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View Full Version : Summary: When lifting is it better to look straight forwards ortuck your chin in?



dmcfarlane
07-19-2006, 09:44 AM
It seems that everybody agrees that it is advisable to keep one's chin
up when lifting low-lying loads. Here are the responses.
Rod Whiteley said that Aspden's work describing the lumbar spine as an
arch explains "why weightlifters maintain a lumbar lordosis" and added
that the instruction "Look upwards" will aid this synergistic movement.
Aspden (1988) developed a model which assumes that the spine functions
in a similar way to an arch; this model shows that spinal stresses are
not as great as those predicted by the traditional cantilever model and
that the stress is strongly dependent on posture. he stressed that a
knowledge of the postures in which the spine is least stressed while
performing a particular task are of considerable importance. Aspden
subsequently analysed three postures and associated loads described in
the literature (1989).
John Casler (of Tri-Vector 3-D Force Systems) referred to the "torso
stabilization mechanisms" and said that even looking forward is
inadequate to elicit the cascading reflex action of the spinal, torso
and kinetic chain extensors. He said that it is very important for back
patients to keep their chins up (literally). He advised that;
* one should "NEVER" look down lifting under loaded conditions
* looking "up" causes the inital extension reflex in the extenders
of the cervical spine which then causes a cascading extension reflex
through the rest of the Kinetic (lifting) Chain.
Dr Hamid Rassoulian of Southampton General Hospital speculated that;
"the spinal cord and all of the nerves (in particular) the major nerves
such as the sciatic nerve can be thought of as a rope that is subject to
a tensile stress when we bend down for example. Whilst the head pivots
over the neck if it is moved forward it can result in additional stress
of the spinal cord (which would already be under tension due to the
bending posture adopted). This can be through further stretching of the
cord itself as well as generating more of a curvature at the cervical
segment of the spine thereby increasing the tension on the cord."
On this basis he suggested that looking up might reduce the tension or
at least avoid any additional burden on the cord and the nerves.
Philip Newell (of Rehabilitation and Education Personal Fitness
Professionals, Fort Wayne) agreed with Dr Rassoulian's concept of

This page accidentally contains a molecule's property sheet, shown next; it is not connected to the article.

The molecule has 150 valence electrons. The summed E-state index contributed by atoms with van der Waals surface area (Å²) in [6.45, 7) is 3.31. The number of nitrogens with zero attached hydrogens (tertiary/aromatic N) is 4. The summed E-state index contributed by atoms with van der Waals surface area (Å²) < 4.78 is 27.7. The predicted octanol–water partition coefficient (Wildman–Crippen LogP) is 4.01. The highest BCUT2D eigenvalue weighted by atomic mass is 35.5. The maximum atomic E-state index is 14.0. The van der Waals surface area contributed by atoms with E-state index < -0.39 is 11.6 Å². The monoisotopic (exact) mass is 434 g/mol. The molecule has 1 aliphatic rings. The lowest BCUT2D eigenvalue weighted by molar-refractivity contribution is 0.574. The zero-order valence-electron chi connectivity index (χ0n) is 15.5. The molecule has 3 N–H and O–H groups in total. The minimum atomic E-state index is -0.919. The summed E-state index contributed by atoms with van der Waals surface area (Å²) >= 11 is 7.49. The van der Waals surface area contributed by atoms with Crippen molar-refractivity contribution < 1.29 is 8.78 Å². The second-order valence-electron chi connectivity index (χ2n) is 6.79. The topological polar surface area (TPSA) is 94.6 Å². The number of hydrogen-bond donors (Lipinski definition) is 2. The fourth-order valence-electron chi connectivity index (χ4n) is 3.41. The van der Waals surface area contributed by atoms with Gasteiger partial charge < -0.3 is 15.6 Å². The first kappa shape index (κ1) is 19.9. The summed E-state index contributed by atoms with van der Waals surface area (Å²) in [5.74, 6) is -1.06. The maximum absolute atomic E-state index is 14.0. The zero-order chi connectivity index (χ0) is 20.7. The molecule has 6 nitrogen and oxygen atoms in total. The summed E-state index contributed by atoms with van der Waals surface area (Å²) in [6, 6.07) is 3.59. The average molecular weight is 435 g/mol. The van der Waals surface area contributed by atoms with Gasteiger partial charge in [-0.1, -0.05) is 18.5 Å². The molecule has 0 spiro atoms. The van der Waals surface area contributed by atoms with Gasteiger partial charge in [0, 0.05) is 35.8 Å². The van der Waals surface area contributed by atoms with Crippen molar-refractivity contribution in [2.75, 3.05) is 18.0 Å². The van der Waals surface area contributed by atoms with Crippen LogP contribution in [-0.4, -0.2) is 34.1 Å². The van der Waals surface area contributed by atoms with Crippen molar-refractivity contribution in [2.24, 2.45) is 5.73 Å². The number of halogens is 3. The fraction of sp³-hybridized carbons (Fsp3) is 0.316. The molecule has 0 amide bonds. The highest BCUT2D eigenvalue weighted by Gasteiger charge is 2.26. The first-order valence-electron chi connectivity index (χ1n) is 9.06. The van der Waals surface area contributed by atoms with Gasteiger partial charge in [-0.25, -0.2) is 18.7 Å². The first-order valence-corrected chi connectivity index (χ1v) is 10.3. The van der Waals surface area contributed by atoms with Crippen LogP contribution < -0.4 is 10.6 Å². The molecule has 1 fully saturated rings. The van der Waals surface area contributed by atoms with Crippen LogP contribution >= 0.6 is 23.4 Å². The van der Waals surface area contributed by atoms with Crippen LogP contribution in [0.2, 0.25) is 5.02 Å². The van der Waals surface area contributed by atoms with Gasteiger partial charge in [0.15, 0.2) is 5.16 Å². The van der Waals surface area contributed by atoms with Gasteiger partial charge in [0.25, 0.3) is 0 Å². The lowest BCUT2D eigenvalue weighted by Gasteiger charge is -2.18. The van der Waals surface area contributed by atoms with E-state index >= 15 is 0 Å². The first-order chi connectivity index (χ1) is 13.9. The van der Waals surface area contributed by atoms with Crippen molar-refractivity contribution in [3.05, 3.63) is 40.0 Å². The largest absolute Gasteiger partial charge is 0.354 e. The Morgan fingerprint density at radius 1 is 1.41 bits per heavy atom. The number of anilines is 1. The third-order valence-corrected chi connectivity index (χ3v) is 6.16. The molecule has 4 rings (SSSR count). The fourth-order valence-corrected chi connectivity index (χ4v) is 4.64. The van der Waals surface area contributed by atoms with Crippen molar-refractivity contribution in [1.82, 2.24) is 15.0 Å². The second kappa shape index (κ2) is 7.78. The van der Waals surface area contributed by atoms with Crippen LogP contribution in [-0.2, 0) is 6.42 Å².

tension on the spinal cord. He argued that this is also necessary to
protect the musculoskeletal anatomy of the lower back because the
muscles of the posterior chain, (erector spinae, gluteal muscles and
hamstrings) will probably achieve greater contraction if all of the
erectors along the spine are contracted. He said that this would not be
possible if the neck was held in flexion.
Robert Kell (of the University of Regina) said that in his experience it
is usual for successful lifters to look straight ahead or even slightly
upwards.
Susan Chinworth of Elon Unversity said that her clinical experience
suggests that instructing clients to look up or look ahead before they
start a lift from a low surface promotes a better spinal posture and
spinal stabilization during the lift.
Benjamin Winkel agreed that a forward-looking approach should lead to a
better posture.
On the basis of his experiences from many years of weight lifting David
Smith strongly recommended keeping the chin up when lifting from the
squat position. He pointed out that;
* looking upwards gives the feeling that this is direction of the
lift
* extension of the shoulder girdle is impossible with the head
down and
* it is difficult to breath properly with your chin on your chest.

Keeping the chin against the chest certainly sounds like a way "forcing
the variable" (if anyone wants to test that hypothesis) but it sounds as
if it might be too risky to trial. However, given that most of the
responses were based on experience, informal observations and
interpretations of theory this area might be a fruitful area for further
formal research.
Regards,
David McFarlane
Ergonomist, WorkCover Authority
New South Wales, Australia
References
Aspden, R. M. (1988). "A new mathematical model of the spine and its
relationship to spinal loading in the workplace." Appl Ergon 19(4):
319-23.
Aspden, R. M. (1989). "The spine as an arch. A new mathematical model."
Spine 14(3): 266-74.
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